Len Ochs, Ph.D.
August 3, 1995
Depression is treatable by psychiatric medications as well as by psychotherapy. Under the influence of medications, depression often decreases; those so-afflicted become more functional with greater ease. Unfortunately, depression often returns if the medication is withdrawn. Additionally, there are very frequently unpleasant side-effects to the medication. Last, medication teaches nothing, although people do learn more easily while taking it.
It has fallen to psychotherapy to teach the depressed how to function and cope with their depression. Psychotherapy forms an almost essential part in the treatment recipe of depression and complements the use of medication. What is often learned with psychotherapy is often hard won, and over a long period.
A new and experimental tool has been and continues to be applied to depression. The popularized name for this tool is EDS, or EEG-Driven Stimulation. It is a tool which appears to cure the physical cause of a number of different kinds of depression. And while it, like medication, doesn't teach the person anything about living, it makes it easier for the person both to access the wisdom they have already acquired, and to take in new information from others, including psychotherapists. Unlike medication, EDS leaves the person with enhanced abilities to learn even after discontinuing its use.
EDS, an advanced form of biofeedback linking gently twinkling lights to brain electrical activity, appears to have cured people with depression ranging from reactions to prolonged and depressing circumstances, to depressions that have lasted a lifetime in people who have had parents who also had emotional difficulties. While it is clear that no form of treatment is good for everyone or all problems, and while it is always possible to anticipate new problems presenting themselves as new treatment challenges, most of the people seeking EDS treatment have been depressed, and relatively easily cured.
The idea of curing depression is one that is nearly inconceivable, much less believable. However the cures we have witnessed on a reliable basis have resulted in the following:
These new-found abilities appear to last for years after the cessation of treatment. In fact, they continue to improve long after treatment has been completed. However just as it is important to focus on what this new treatment will do, it is important to realize what it will not do. That is, it will not:
While the informal name for this treatment is EDS. The names refer to the fact that it is the person's brain that controls the gently-twinkling light that is fed back to the person. This light is often so dim that it is not visible to the person. And when the light may be brighter, it is always kept at levels comfortable to the person, who just sits with eyes closed.
What does the person have to do while being shown the feedback? Nothing, in particular. The person may daydream, think about past or upcoming tasks, or let the mind wander. The person is counseled not to try to deliberately do anything uplifting, positive, or helpful. In our experience people have become so caught up in struggling to improve themselves that they have forgotten how to just be. They have acquired such a deep distrust in their own brain's ability to fend for itself and to support them, that they have almost permanently engaged themselves in a conscious struggle to willfully take over what should come easily and automatically. EDS restores the ability of the brain to judge for itself what it needs, allowing the person to rest and relinquish most conscious control efforts.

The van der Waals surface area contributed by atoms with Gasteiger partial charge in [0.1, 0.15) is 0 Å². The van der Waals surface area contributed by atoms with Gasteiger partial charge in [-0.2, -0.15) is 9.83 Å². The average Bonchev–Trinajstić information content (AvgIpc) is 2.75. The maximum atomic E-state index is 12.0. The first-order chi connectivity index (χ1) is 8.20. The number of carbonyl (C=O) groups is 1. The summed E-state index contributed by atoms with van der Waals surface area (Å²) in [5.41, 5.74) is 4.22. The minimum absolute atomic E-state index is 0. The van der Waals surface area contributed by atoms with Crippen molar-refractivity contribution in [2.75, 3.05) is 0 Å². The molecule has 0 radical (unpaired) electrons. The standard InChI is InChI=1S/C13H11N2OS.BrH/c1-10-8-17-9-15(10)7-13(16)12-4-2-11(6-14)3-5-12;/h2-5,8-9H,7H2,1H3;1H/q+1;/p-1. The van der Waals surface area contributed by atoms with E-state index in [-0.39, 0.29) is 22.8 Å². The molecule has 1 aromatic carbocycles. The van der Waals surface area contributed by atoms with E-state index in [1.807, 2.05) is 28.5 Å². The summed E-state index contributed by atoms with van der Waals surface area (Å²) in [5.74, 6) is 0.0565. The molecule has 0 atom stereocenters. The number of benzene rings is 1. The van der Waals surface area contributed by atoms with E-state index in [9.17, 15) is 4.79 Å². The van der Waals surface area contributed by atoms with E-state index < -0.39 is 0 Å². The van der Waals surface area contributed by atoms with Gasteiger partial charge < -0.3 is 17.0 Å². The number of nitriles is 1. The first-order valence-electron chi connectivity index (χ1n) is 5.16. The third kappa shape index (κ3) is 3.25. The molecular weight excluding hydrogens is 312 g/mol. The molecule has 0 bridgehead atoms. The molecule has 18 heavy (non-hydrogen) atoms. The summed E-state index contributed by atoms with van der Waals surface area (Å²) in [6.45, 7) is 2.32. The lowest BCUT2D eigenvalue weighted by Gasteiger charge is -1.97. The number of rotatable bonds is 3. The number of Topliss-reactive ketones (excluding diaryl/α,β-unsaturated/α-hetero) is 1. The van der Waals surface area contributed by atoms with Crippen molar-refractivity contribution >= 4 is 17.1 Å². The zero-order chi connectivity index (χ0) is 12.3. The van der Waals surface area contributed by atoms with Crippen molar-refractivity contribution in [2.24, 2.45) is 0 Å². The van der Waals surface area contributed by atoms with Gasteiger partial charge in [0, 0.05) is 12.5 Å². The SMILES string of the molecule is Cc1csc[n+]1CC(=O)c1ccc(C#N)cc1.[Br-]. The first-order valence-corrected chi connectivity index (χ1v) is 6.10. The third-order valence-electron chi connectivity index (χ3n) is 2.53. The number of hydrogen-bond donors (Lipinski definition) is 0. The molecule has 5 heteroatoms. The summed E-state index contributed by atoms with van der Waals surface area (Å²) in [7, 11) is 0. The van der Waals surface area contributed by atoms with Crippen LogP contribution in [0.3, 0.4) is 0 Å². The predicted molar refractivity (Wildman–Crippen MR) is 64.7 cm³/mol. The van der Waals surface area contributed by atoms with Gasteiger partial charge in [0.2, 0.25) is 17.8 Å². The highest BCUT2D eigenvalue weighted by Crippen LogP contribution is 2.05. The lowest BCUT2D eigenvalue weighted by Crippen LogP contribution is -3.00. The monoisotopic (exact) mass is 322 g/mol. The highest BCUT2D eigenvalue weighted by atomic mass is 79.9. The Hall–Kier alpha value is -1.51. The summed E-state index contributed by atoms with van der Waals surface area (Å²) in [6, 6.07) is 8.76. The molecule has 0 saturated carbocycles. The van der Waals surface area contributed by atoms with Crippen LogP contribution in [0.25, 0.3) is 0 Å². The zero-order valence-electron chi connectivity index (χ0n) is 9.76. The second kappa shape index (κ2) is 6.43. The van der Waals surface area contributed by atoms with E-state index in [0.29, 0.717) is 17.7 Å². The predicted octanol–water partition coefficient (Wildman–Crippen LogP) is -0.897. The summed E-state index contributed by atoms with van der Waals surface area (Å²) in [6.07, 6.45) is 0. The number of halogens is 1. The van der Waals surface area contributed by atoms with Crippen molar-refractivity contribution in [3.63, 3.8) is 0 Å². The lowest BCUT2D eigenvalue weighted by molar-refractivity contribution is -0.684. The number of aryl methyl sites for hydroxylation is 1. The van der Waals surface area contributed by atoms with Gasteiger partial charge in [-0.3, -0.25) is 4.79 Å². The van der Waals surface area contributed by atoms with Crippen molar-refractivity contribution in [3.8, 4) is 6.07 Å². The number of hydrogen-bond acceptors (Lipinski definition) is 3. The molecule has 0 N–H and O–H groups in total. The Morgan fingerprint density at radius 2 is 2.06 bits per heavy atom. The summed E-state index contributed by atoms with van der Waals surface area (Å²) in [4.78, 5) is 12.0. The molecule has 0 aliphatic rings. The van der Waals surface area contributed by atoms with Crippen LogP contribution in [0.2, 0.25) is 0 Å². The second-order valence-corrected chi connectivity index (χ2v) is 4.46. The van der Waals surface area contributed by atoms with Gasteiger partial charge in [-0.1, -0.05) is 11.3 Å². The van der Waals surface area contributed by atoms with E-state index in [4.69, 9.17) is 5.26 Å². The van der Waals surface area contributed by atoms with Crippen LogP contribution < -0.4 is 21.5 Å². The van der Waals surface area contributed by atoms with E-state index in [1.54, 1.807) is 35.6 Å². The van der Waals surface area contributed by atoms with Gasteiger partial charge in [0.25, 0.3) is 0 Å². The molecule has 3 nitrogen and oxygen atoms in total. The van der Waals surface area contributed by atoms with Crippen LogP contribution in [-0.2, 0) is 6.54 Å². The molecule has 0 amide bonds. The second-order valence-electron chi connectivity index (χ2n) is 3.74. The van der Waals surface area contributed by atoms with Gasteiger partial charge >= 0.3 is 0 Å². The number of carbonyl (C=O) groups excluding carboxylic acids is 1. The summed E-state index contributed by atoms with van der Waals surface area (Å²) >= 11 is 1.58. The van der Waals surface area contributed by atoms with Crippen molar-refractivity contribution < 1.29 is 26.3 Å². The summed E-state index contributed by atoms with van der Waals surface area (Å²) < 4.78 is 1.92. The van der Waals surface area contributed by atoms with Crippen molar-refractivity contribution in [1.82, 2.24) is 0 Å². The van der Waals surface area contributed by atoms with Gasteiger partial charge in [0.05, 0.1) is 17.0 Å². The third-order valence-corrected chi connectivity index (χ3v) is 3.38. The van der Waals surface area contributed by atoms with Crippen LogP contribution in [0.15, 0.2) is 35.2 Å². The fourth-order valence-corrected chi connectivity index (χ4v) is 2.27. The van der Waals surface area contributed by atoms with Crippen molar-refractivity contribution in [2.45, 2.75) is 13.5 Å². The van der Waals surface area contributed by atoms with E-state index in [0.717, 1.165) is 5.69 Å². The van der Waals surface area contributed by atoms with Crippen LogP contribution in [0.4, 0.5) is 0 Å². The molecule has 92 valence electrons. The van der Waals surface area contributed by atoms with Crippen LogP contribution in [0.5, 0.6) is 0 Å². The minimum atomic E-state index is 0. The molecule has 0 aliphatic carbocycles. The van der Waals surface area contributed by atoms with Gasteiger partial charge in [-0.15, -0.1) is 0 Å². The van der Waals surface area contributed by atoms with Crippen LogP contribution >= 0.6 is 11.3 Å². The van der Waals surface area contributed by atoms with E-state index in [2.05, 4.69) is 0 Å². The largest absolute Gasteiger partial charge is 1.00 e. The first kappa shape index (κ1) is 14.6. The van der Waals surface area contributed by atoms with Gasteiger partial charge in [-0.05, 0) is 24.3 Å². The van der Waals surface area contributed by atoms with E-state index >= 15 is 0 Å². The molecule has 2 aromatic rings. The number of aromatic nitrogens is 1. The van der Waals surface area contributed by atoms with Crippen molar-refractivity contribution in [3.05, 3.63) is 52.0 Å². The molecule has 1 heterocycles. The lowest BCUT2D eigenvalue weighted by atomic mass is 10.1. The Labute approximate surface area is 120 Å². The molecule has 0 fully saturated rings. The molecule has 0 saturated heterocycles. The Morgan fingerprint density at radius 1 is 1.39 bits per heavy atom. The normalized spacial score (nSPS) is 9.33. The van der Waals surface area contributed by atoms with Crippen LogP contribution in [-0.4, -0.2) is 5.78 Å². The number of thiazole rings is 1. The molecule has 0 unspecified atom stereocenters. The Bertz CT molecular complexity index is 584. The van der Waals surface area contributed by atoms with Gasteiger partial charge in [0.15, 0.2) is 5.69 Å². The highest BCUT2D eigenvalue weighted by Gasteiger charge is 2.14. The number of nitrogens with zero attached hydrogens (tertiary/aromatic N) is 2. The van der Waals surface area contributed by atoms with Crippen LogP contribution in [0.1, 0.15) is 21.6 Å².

People who are familiar with the neurologist's use of brightly strobing lights will often be concerned that the EDS lights will cause seizures. Not only has there has never been a confirmed case of seizures as a result of EDS, EDS has been seen as an anticonvulsant and has allowed individuals already having seizures to safely reduce their anticonvulsants.
There may be more than one reason that EDS acts this way. One of the reasons, most certainly, is the predominant dimness of the lights. Another may be that EDS is programmed to never have a flash rate the same as a seizure, making it impossible to amplify a seizure. While this has been our experience, most professionals, when hearing that flashing lights are involved in a treatment, and not knowing the entire story, will often strongly dissuade their patient from entering EDS out of misinformation and fear.
While fear of seizures can be a problem, and a lack of published research can make EDS less credible, the strength and reliability of the results of EDS are a far more serious problem in that these results are inconceivable. To those with depression, and to the medical community, who already know that depression is merely treatable, it is inconceivable that EDS can actually cure depression.
Because EDS is so relatively new, our efforts have been to study how it should be productively subjected to controlled studies. This phase of the research is at an end, and new software is being developed to run the necessary controlled studies. We hope that controlled studies will start at the beginning of 1996, and be ready to submit for publication at the end of next year.